Tubewell Capitalism: Groundwater Development and Agrarian Change in Gujarat

A. Prakash

    Research output: Contribution to journalBook reviewProfessional

    Abstract

    Groundwater accounts for a major portion ¿ as much as 80 per cent ¿ of domestic and irrigation water in Gujarat. The state has witnessed a 104 per cent increase in groundwater extraction between 1978 and 1997. In 1996-97 groundwater provided for 79 per cent of the net irrigated area of the state and for 78 per cent of the rural drinking water needs. This dependence has caused a rapid decline in groundwater levels, about 2.5-3.6 metres per year. The decline in water levels has affected about 4.0 million ha (21 per cent of the total area of the state) in 74 talukas of 14 districts of the state. The situation is likely to worsen since about 87 per cent of the municipal towns in Gujarat depend on groundwater to meet their drinking, domestic and other needs. The Government of Gujarat, in its Master Plan 1999-2000, allocated Rs 3,108.88 million to mitigate the problem. The investment was meant to improve services in 6,312 villages, 69 towns and three areas that municipal corporations served by drilling new bore wells, deep tubewells and rejuvenating water supply schemes.
    LanguageEnglish
    Pages105-110
    JournalWater Nepal
    Volume11
    Issue number1
    Publication statusPublished - 2004

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    agrarian change
    capitalism
    groundwater
    drinking
    water level
    village
    water supply
    drinking water
    drilling
    irrigation
    well
    water

    Cite this

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    title = "Tubewell Capitalism: Groundwater Development and Agrarian Change in Gujarat",
    abstract = "Groundwater accounts for a major portion ¿ as much as 80 per cent ¿ of domestic and irrigation water in Gujarat. The state has witnessed a 104 per cent increase in groundwater extraction between 1978 and 1997. In 1996-97 groundwater provided for 79 per cent of the net irrigated area of the state and for 78 per cent of the rural drinking water needs. This dependence has caused a rapid decline in groundwater levels, about 2.5-3.6 metres per year. The decline in water levels has affected about 4.0 million ha (21 per cent of the total area of the state) in 74 talukas of 14 districts of the state. The situation is likely to worsen since about 87 per cent of the municipal towns in Gujarat depend on groundwater to meet their drinking, domestic and other needs. The Government of Gujarat, in its Master Plan 1999-2000, allocated Rs 3,108.88 million to mitigate the problem. The investment was meant to improve services in 6,312 villages, 69 towns and three areas that municipal corporations served by drilling new bore wells, deep tubewells and rejuvenating water supply schemes.",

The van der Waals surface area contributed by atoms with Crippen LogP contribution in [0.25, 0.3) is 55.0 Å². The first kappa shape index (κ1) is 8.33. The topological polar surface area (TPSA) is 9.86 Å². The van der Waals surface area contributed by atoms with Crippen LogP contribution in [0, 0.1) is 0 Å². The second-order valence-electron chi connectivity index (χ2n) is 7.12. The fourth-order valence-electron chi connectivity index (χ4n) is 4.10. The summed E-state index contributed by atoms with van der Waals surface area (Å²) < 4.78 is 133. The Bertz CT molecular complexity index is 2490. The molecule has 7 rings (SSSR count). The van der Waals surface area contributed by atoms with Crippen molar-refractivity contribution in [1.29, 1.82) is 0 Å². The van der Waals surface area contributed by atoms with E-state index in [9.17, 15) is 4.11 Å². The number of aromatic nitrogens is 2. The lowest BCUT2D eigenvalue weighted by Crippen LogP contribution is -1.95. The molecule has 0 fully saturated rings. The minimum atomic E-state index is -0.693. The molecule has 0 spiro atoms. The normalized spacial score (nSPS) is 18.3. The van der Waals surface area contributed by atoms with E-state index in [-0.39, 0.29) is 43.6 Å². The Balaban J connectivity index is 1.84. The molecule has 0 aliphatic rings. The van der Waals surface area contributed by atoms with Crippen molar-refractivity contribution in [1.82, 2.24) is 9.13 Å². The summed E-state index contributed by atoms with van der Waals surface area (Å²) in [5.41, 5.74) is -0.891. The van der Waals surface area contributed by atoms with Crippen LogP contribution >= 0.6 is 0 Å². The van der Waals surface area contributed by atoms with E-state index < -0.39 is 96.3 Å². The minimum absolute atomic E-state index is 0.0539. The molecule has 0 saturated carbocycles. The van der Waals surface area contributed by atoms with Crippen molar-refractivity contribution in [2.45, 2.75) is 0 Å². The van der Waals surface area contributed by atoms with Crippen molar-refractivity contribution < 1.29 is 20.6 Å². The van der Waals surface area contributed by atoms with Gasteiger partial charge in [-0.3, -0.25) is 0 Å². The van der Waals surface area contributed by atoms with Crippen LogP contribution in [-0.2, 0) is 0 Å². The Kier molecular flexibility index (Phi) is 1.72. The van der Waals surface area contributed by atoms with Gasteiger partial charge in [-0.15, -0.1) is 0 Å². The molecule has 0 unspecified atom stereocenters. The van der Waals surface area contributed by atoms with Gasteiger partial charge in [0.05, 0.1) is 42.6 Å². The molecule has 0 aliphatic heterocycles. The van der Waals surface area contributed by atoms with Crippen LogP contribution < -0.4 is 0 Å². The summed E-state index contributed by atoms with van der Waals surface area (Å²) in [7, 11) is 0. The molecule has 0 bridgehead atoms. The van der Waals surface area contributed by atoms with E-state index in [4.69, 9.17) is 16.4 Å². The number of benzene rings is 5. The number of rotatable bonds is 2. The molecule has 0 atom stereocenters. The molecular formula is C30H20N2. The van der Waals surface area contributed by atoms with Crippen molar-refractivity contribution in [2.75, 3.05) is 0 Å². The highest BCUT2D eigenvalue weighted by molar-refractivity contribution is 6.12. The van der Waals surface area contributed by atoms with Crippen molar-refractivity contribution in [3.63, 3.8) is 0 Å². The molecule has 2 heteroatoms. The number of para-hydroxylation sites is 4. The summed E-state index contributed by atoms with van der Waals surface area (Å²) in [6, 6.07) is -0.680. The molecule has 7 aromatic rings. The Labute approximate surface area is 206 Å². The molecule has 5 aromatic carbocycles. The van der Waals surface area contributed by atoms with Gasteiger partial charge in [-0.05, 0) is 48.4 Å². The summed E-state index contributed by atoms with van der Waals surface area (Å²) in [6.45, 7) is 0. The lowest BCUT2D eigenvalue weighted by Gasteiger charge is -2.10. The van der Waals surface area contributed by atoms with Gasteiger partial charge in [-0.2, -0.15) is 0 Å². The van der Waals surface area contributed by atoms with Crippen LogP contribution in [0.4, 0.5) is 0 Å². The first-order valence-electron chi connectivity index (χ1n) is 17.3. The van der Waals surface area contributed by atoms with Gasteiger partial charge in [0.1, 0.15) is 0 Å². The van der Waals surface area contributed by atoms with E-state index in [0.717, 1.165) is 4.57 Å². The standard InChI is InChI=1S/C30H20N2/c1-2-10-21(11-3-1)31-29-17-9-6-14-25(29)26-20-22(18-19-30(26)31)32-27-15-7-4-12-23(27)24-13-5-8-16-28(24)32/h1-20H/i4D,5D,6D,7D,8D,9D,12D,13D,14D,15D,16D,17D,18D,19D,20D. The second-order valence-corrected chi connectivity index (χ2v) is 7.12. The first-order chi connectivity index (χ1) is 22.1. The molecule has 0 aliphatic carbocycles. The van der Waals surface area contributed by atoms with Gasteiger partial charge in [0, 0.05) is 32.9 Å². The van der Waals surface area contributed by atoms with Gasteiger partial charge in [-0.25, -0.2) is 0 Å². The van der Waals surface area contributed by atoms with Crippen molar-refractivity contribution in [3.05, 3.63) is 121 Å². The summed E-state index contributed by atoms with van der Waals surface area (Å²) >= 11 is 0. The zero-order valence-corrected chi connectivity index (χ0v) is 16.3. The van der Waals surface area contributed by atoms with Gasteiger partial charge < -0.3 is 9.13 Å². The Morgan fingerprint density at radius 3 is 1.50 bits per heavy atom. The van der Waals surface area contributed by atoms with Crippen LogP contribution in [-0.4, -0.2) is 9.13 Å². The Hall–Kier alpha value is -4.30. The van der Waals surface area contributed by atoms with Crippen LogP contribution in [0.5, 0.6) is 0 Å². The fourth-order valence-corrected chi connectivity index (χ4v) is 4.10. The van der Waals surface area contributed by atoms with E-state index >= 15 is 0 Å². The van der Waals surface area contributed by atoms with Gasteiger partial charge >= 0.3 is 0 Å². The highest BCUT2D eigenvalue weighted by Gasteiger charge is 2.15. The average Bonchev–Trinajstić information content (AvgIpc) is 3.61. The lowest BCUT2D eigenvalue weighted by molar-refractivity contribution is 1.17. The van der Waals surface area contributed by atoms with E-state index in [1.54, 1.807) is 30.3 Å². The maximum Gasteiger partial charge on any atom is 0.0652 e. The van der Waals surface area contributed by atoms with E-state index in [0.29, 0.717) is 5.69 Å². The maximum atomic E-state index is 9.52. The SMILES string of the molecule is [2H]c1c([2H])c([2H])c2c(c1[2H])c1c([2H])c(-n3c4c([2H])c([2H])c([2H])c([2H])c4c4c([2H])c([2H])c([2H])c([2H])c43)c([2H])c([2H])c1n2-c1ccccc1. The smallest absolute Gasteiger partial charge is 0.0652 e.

author = "A. Prakash",
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    Tubewell Capitalism: Groundwater Development and Agrarian Change in Gujarat. / Prakash, A.

    In: Water Nepal, Vol. 11, No. 1, 2004, p. 105-110.

    Research output: Contribution to journalBook reviewProfessional

    TY - JOUR

    T1 - Tubewell Capitalism: Groundwater Development and Agrarian Change in Gujarat

    AU - Prakash, A.

    PY - 2004

    Y1 - 2004

    N2 - Groundwater accounts for a major portion ¿ as much as 80 per cent ¿ of domestic and irrigation water in Gujarat. The state has witnessed a 104 per cent increase in groundwater extraction between 1978 and 1997. In 1996-97 groundwater provided for 79 per cent of the net irrigated area of the state and for 78 per cent of the rural drinking water needs. This dependence has caused a rapid decline in groundwater levels, about 2.5-3.6 metres per year. The decline in water levels has affected about 4.0 million ha (21 per cent of the total area of the state) in 74 talukas of 14 districts of the state. The situation is likely to worsen since about 87 per cent of the municipal towns in Gujarat depend on groundwater to meet their drinking, domestic and other needs. The Government of Gujarat, in its Master Plan 1999-2000, allocated Rs 3,108.88 million to mitigate the problem. The investment was meant to improve services in 6,312 villages, 69 towns and three areas that municipal corporations served by drilling new bore wells, deep tubewells and rejuvenating water supply schemes.

    AB - Groundwater accounts for a major portion ¿ as much as 80 per cent ¿ of domestic and irrigation water in Gujarat. The state has witnessed a 104 per cent increase in groundwater extraction between 1978 and 1997. In 1996-97 groundwater provided for 79 per cent of the net irrigated area of the state and for 78 per cent of the rural drinking water needs. This dependence has caused a rapid decline in groundwater levels, about 2.5-3.6 metres per year. The decline in water levels has affected about 4.0 million ha (21 per cent of the total area of the state) in 74 talukas of 14 districts of the state. The situation is likely to worsen since about 87 per cent of the municipal towns in Gujarat depend on groundwater to meet their drinking, domestic and other needs. The Government of Gujarat, in its Master Plan 1999-2000, allocated Rs 3,108.88 million to mitigate the problem. The investment was meant to improve services in 6,312 villages, 69 towns and three areas that municipal corporations served by drilling new bore wells, deep tubewells and rejuvenating water supply schemes.

    M3 - Book review

    VL - 11

    SP - 105

    EP - 110

    JO - Water Nepal

    T2 - Water Nepal

    JF - Water Nepal

    SN - 1027-0345

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